How to Build A Drip Irrigation System

Many farmers and gardeners find that drip irrigation produces healthier plants, good results, and that is a very time saver. The use of drip irrigation has reduced the incidence of diseases in plants that can occur with the use of overhead sprinkler irrigation. Plus, many water-soluble fertilizers can be applied through this drip system, thus maintaining nutrients near the root zone and allowing the whole plant to get the maximum value from each fertilizer application.

Most of the component drops originally came from Israeli engineers who were great pioneers in this field. Since then many systems have been designed in the United States, which were tested in California, Florida, and Hawaii.

The advantage of the infusion system is that you can water the plants that you want to water, keep the weeds from growing. And you don’t need to worry about whether you have been standing there long enough with a hose (most of us have never done it!) Or whether there will be enough rain to keep your plants running.

If you’ve ever merged something with Tinker-Toys, you have the basic ability to put together this infusion system. As simple as that! Just get the components you need and assemble the system – most home garden systems can be assembled in just one afternoon.

Jain Drip Irrigation System Kit Schematic

How CLEAN is your water?

The main question you need to answer concerns your water quality. Although there are things that can be done to reduce the impact of bad water, dirtier water, more caution must be taken when selecting components needed to achieve low maintenance and satisfaction with your drip system.
From the most easily blocked to clogged to blocked:

  1. drip tape like T-Tape & Chapin Tape
  2. Small hole transmitters such as 1/2 gph transmitters
  3. Larger hole transmitters such as 1 and 2 Gph transmitters
  4. minisprayers & sprinklers more than 3 gph
  5. In-line emitters such as Netafim & Dripperline

In each classification, there are differences in the performance of various products (strengths and weaknesses) so don’t consider this a pretty practical rule.

The worst water is from lakes or ponds that have algae and other suspended particles. The word above is water that contains iron slime bacteria (this will not filter, they only come out of the solution when they hit the air). Equally bad is water that contains magnesium or calcium which will settle when it hits the air leaving a precipitate. Then comes the water which has a higher sand content (many wells pump sand). Believe it or not, even some city water systems have “crud” (technical terms) in their water, even though most of the city’s water is clean enough.

What Every System Needs

All infusion systems must have a filter, regardless of the source of water. This is a cheaper insurance so that contaminants in the water clog the filter, not the emitter. Some people don’t like how often they have to clean their filters – if that’s the case, get the next biggest size so you don’t have to clean too often. Some systems require filter cleaning every time the system is run and some people only do it once a year (depends entirely on your water quality).

Most infusion systems must have a pressure regulator – especially if you use city water or have a well that is set to operate between 40 and 60 psi. If you are in a spring box or have a gravity filling tank with not many heads above the drip system, you probably will not need this pressure regulator. Most emitters and minisprinklers are designed to provide gallons of 20 to 25 psi. Most rain type tubes are designed to run at 10 to 15 psi.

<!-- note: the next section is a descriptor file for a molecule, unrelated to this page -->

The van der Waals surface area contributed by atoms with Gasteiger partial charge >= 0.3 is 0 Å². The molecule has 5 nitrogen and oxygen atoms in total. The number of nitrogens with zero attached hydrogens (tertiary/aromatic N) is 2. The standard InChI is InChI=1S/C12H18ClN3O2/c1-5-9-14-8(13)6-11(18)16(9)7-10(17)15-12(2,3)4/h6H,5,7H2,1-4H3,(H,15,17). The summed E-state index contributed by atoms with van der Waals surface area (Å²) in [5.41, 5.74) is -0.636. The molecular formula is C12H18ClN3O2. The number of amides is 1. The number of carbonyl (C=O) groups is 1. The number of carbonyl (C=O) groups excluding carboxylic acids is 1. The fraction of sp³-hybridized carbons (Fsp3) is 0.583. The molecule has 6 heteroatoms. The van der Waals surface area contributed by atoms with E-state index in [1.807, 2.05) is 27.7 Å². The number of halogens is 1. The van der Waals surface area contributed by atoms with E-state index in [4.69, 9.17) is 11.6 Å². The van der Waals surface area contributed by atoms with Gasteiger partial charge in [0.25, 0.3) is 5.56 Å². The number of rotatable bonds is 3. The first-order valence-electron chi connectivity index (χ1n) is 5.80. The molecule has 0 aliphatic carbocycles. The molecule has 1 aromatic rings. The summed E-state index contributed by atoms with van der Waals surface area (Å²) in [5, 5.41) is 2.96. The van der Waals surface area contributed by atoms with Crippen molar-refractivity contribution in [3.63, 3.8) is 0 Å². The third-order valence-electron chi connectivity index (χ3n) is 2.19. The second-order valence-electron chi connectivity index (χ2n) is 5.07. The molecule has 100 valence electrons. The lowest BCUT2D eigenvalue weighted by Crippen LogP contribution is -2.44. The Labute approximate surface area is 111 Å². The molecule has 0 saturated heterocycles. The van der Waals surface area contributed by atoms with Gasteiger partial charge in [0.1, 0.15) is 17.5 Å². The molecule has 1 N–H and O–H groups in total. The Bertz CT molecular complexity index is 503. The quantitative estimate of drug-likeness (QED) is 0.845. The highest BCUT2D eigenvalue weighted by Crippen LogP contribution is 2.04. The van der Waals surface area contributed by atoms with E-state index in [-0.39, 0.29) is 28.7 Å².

Drip Irrigation Systems Design

Start by sketching or drawing the scale of the area that you want to drop. Note the size and location of plants to be irrigated, and whether native plants (drought tolerant) or introduced (require more water), and location of water sources. Pay attention to the distance needed for the pipe and what equipment will be needed for the system layout (elbows, tees, etc.). Based on the size and type of plant (see the watering guide), determine how much and what type of spray is needed for your plants.

When you are designing an IV system, be sure to plan for the future. When your plants mature, they need more water. This can be done by watering longer but it is usually more satisfying to add more producers because plants grow at very different rates. Also, new plants can be added to the landscape, leaving about 25% more water capacity for plant growth needs.

Standard 3/4 standard sprinkler and garden valves will almost always provide more than enough water for most home landscapes / garden needs. To determine how much water the drip system needs, just add the total amount of emissions and the flow rate. (Example: 20 -1 gph emitter = 20 gph; 20-2 gph emitter = 40 gph; 20 + 40 = 60 gph total).

Diagram Irrigation System Design

First, design your system and add the gallons you need and the length of the main line pipe that must be run, then look at the graph to see what size hose you should use. Most landscape systems / home gardens use 1/2 hose drops. Large systems must use a 3/4 hose (or break the system into sections or use more than one faucet hook).


System Head or Manifold Assembly

At the beginning of the drip system, you must install a backflow prevention device or check the valve to prevent re-siphoning of irrigation water into the drinking water system. Most city building codes require the use of this device. If you are in a well and plan to inject fertilizer, you should use it.

Depending on what type of filter and pressure regulator you will need for your system, PVC transition fittings may be more needed to get a pipe connection from thread to hose. Use teflon tape on all pipe thread connections (not anesthetic pipes). The hose connection will be sealed with the washing machine included. Don’t use wrenches to tighten the plastic thread, only tighten by hand!

If you want to automate your drip system, be sure to choose a controller that is designed to water at least two hours per station. We display a number of controllers that are suitable for drip systems – many old controllers are tightly designed to be used on standard sprinklers and will not run long enough to be used with drip systems.


Installation of Tubing